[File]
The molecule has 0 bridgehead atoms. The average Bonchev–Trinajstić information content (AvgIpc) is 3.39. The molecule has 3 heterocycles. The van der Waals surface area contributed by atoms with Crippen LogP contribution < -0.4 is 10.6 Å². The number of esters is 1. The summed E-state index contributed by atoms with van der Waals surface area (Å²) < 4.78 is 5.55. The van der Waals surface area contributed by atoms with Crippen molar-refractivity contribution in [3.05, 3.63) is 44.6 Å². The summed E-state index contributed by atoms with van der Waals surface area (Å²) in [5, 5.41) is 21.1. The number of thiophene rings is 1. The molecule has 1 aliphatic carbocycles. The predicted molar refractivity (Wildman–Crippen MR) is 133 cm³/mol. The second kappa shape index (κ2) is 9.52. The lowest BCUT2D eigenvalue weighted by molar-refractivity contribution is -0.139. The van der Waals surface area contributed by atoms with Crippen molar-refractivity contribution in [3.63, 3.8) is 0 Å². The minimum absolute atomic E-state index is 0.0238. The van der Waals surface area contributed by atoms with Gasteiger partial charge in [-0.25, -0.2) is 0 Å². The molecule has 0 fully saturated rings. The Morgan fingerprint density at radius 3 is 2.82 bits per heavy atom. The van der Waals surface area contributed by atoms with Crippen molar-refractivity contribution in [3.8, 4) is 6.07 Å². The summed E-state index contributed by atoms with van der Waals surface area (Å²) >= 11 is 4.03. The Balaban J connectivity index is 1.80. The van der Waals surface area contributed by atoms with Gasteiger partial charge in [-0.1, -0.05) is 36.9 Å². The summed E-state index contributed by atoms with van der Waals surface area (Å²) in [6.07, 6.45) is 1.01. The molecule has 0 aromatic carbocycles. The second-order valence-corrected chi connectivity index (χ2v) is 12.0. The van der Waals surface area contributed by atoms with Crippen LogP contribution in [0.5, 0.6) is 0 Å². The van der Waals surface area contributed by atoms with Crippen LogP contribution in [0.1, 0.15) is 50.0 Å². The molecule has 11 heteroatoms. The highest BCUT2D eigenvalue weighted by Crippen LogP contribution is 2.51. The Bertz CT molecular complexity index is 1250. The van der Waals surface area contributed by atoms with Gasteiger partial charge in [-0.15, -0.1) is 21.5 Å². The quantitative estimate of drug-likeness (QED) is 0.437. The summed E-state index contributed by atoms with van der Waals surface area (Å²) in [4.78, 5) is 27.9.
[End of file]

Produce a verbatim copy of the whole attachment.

The molecule has 0 bridgehead atoms. The average Bonchev–Trinajstić information content (AvgIpc) is 3.39. The molecule has 3 heterocycles. The van der Waals surface area contributed by atoms with Crippen LogP contribution < -0.4 is 10.6 Å². The number of esters is 1. The summed E-state index contributed by atoms with van der Waals surface area (Å²) < 4.78 is 5.55. The van der Waals surface area contributed by atoms with Crippen molar-refractivity contribution in [3.05, 3.63) is 44.6 Å². The summed E-state index contributed by atoms with van der Waals surface area (Å²) in [5, 5.41) is 21.1. The number of thiophene rings is 1. The molecule has 1 aliphatic carbocycles. The predicted molar refractivity (Wildman–Crippen MR) is 133 cm³/mol. The second kappa shape index (κ2) is 9.52. The lowest BCUT2D eigenvalue weighted by molar-refractivity contribution is -0.139. The van der Waals surface area contributed by atoms with Crippen molar-refractivity contribution in [3.63, 3.8) is 0 Å². The minimum absolute atomic E-state index is 0.0238. The van der Waals surface area contributed by atoms with Gasteiger partial charge in [-0.25, -0.2) is 0 Å². The molecule has 0 fully saturated rings. The Morgan fingerprint density at radius 3 is 2.82 bits per heavy atom. The van der Waals surface area contributed by atoms with Crippen molar-refractivity contribution in [3.8, 4) is 6.07 Å². The summed E-state index contributed by atoms with van der Waals surface area (Å²) >= 11 is 4.03. The Balaban J connectivity index is 1.80. The van der Waals surface area contributed by atoms with Gasteiger partial charge in [-0.1, -0.05) is 36.9 Å². The summed E-state index contributed by atoms with van der Waals surface area (Å²) in [6.07, 6.45) is 1.01. The molecule has 0 aromatic carbocycles. The second-order valence-corrected chi connectivity index (χ2v) is 12.0. The van der Waals surface area contributed by atoms with Crippen LogP contribution in [0.5, 0.6) is 0 Å². The van der Waals surface area contributed by atoms with Crippen LogP contribution in [0.1, 0.15) is 50.0 Å². The molecule has 11 heteroatoms. The highest BCUT2D eigenvalue weighted by Crippen LogP contribution is 2.51. The Bertz CT molecular complexity index is 1250. The van der Waals surface area contributed by atoms with Gasteiger partial charge in [-0.15, -0.1) is 21.5 Å². The quantitative estimate of drug-likeness (QED) is 0.437. The summed E-state index contributed by atoms with van der Waals surface area (Å²) in [4.78, 5) is 27.9.